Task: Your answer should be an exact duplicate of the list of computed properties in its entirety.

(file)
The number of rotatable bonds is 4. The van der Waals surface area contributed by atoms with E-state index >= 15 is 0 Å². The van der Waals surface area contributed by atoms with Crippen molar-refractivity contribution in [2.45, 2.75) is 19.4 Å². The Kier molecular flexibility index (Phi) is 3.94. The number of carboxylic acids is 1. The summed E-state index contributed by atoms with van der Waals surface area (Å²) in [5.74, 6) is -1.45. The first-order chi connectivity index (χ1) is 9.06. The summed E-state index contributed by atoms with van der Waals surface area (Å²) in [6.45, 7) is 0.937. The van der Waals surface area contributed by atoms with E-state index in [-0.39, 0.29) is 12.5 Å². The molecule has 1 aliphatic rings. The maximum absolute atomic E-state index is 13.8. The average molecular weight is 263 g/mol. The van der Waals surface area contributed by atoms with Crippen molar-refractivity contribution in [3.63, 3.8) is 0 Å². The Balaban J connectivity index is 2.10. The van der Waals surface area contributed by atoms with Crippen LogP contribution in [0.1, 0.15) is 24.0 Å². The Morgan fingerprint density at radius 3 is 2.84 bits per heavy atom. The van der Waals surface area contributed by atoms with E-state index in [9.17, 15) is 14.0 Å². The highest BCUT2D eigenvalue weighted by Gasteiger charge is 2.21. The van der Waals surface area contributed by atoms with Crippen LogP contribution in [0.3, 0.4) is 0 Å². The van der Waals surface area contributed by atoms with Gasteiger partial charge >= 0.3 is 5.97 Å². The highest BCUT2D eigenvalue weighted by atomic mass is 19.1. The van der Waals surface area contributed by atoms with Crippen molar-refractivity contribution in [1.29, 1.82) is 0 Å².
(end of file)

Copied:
The number of rotatable bonds is 4. The van der Waals surface area contributed by atoms with E-state index >= 15 is 0 Å². The van der Waals surface area contributed by atoms with Crippen molar-refractivity contribution in [2.45, 2.75) is 19.4 Å². The Kier molecular flexibility index (Phi) is 3.94. The number of carboxylic acids is 1. The summed E-state index contributed by atoms with van der Waals surface area (Å²) in [5.74, 6) is -1.45. The first-order chi connectivity index (χ1) is 9.06. The summed E-state index contributed by atoms with van der Waals surface area (Å²) in [6.45, 7) is 0.937. The van der Waals surface area contributed by atoms with E-state index in [-0.39, 0.29) is 12.5 Å². The molecule has 1 aliphatic rings. The maximum absolute atomic E-state index is 13.8. The average molecular weight is 263 g/mol. The van der Waals surface area contributed by atoms with Crippen molar-refractivity contribution in [3.63, 3.8) is 0 Å². The Balaban J connectivity index is 2.10. The van der Waals surface area contributed by atoms with Crippen LogP contribution in [0.1, 0.15) is 24.0 Å². The Morgan fingerprint density at radius 3 is 2.84 bits per heavy atom. The van der Waals surface area contributed by atoms with E-state index in [9.17, 15) is 14.0 Å². The highest BCUT2D eigenvalue weighted by Gasteiger charge is 2.21. The van der Waals surface area contributed by atoms with Crippen LogP contribution in [0.3, 0.4) is 0 Å². The van der Waals surface area contributed by atoms with Gasteiger partial charge >= 0.3 is 5.97 Å². The highest BCUT2D eigenvalue weighted by atomic mass is 19.1. The van der Waals surface area contributed by atoms with Crippen molar-refractivity contribution in [1.29, 1.82) is 0 Å².